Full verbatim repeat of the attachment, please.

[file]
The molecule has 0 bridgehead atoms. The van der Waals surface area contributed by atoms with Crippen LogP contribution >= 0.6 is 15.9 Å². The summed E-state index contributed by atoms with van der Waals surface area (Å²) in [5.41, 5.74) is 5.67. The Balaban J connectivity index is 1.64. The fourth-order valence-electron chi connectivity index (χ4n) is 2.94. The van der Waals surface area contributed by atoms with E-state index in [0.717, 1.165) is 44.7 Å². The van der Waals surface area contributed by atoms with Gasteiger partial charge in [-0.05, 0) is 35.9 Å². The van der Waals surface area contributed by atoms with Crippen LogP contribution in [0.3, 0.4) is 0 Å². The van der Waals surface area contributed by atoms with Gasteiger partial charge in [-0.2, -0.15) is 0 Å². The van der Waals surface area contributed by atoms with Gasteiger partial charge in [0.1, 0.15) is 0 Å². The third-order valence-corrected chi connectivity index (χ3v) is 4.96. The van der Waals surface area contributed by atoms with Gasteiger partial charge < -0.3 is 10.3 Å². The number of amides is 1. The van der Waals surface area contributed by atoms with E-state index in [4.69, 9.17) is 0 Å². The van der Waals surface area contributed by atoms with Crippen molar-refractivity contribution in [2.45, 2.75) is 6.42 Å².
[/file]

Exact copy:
The molecule has 0 bridgehead atoms. The van der Waals surface area contributed by atoms with Crippen LogP contribution >= 0.6 is 15.9 Å². The summed E-state index contributed by atoms with van der Waals surface area (Å²) in [5.41, 5.74) is 5.67. The Balaban J connectivity index is 1.64. The fourth-order valence-electron chi connectivity index (χ4n) is 2.94. The van der Waals surface area contributed by atoms with E-state index in [0.717, 1.165) is 44.7 Å². The van der Waals surface area contributed by atoms with Gasteiger partial charge in [-0.05, 0) is 35.9 Å². The van der Waals surface area contributed by atoms with Crippen LogP contribution in [0.3, 0.4) is 0 Å². The van der Waals surface area contributed by atoms with Gasteiger partial charge in [-0.2, -0.15) is 0 Å². The van der Waals surface area contributed by atoms with Gasteiger partial charge in [0.1, 0.15) is 0 Å². The third-order valence-corrected chi connectivity index (χ3v) is 4.96. The van der Waals surface area contributed by atoms with Gasteiger partial charge < -0.3 is 10.3 Å². The number of amides is 1. The van der Waals surface area contributed by atoms with E-state index in [4.69, 9.17) is 0 Å². The van der Waals surface area contributed by atoms with Crippen molar-refractivity contribution in [2.45, 2.75) is 6.42 Å².